Article 19: Freedom of Opinion and Expression.

  • Everyone has the right to freedom of opinion and expression; this right includes freedom to hold opinions without interference and to seek, receive, and impart information and ideas through any media and regardless of frontiers.

“If we do not believe in freedom of expression for people we despise, we do not believe in it at all.” – Noam Chomsky. This specific right is often considered the ‘essence of democracy’. The right to form an opinion, to hold it, and express it without fear of discrimination, arrest or punishment, is vital for the prevention and abolishment of oppressing and corrupt states. This also applies to the press and media. Freedom of the press enables true, critical coverage of news around the world. This in turn will promote a more informed and engaged population. Democracy relies on its citizens being able to form informed opinions and the freedom to express them. However, many journalists around the world live in fear of being arrested based on their work. In 2020, at least 387 journalists were put in jail. The countries that are responsible for most of the arrests are China, Saudi Arabia, Egypt, and Vietnam. 

Also, individuals who are seeking to exercise or promote the right to freedom of opinion and expression experience censorship and silencing. For example, Amnesty International highlights the case of the Vietnamese Tran Hoang Phuc, an environmental and pro-democracy activist who was arrested in June 2017. He was convicted of “propaganda against the state” for the production and dissemination on social networks of a series of videos that were considered critical of the government. He was sentenced to six years in prison, having already spent four years under house arrest. Freedom of opinion and expression is a right that has been used and abused many times throughout history. It has been, and still is, misused to promote hate, division, and discrimination. This was seen during the genocide in Rwanda where the radio station ‘Radio Télévision Libre des Mille Collines’ (RTLM) used hate speech to spread a negative narrative and perception of mainly the Tutsi people but also the Hutus. The government supported the radio station, and the role the station played in the genocide is believed to be huge.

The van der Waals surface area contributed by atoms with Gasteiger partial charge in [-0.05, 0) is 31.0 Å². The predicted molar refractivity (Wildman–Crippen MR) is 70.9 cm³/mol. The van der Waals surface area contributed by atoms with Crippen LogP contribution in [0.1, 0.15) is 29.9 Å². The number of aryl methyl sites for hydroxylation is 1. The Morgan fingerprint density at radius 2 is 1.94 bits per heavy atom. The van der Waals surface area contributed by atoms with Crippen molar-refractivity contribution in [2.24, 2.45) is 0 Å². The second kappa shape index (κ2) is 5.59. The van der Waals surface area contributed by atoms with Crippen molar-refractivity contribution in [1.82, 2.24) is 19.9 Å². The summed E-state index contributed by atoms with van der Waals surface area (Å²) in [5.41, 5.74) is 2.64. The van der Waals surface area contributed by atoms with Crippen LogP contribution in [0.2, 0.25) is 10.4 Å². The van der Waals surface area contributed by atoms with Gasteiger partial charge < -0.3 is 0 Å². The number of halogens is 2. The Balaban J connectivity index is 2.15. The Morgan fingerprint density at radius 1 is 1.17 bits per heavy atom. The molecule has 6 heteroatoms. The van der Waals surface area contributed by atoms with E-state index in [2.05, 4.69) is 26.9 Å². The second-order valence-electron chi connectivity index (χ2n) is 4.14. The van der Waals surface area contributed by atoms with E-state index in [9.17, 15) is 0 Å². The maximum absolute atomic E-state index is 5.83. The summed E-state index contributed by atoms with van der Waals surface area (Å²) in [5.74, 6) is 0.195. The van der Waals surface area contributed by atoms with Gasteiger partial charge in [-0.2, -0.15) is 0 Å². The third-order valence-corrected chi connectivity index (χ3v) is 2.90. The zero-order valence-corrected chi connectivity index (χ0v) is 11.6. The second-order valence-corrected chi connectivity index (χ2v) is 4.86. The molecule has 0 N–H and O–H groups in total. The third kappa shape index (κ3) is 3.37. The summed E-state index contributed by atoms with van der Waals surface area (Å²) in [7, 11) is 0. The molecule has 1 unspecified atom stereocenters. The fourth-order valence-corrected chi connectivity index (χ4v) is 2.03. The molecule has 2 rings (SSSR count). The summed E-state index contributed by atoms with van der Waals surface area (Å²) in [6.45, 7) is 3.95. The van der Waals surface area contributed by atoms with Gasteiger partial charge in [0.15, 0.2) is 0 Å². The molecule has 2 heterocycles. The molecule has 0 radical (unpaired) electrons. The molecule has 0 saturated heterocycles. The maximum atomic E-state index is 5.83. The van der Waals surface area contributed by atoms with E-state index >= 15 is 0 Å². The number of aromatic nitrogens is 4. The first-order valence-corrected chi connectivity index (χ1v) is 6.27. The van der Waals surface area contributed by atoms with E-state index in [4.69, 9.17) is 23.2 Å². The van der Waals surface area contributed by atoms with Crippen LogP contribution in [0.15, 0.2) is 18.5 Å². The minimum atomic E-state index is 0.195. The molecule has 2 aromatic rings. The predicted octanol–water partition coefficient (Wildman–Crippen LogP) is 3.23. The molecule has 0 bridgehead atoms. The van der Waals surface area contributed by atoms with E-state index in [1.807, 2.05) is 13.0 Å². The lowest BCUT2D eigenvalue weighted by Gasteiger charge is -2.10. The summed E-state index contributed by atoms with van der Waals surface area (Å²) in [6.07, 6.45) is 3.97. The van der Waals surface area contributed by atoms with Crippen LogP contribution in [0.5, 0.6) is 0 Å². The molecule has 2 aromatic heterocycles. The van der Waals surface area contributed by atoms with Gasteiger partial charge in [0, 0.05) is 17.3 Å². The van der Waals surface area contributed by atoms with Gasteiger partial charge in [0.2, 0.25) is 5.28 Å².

Written by Nanna Orloff Mortensen and Natalia Colmenar

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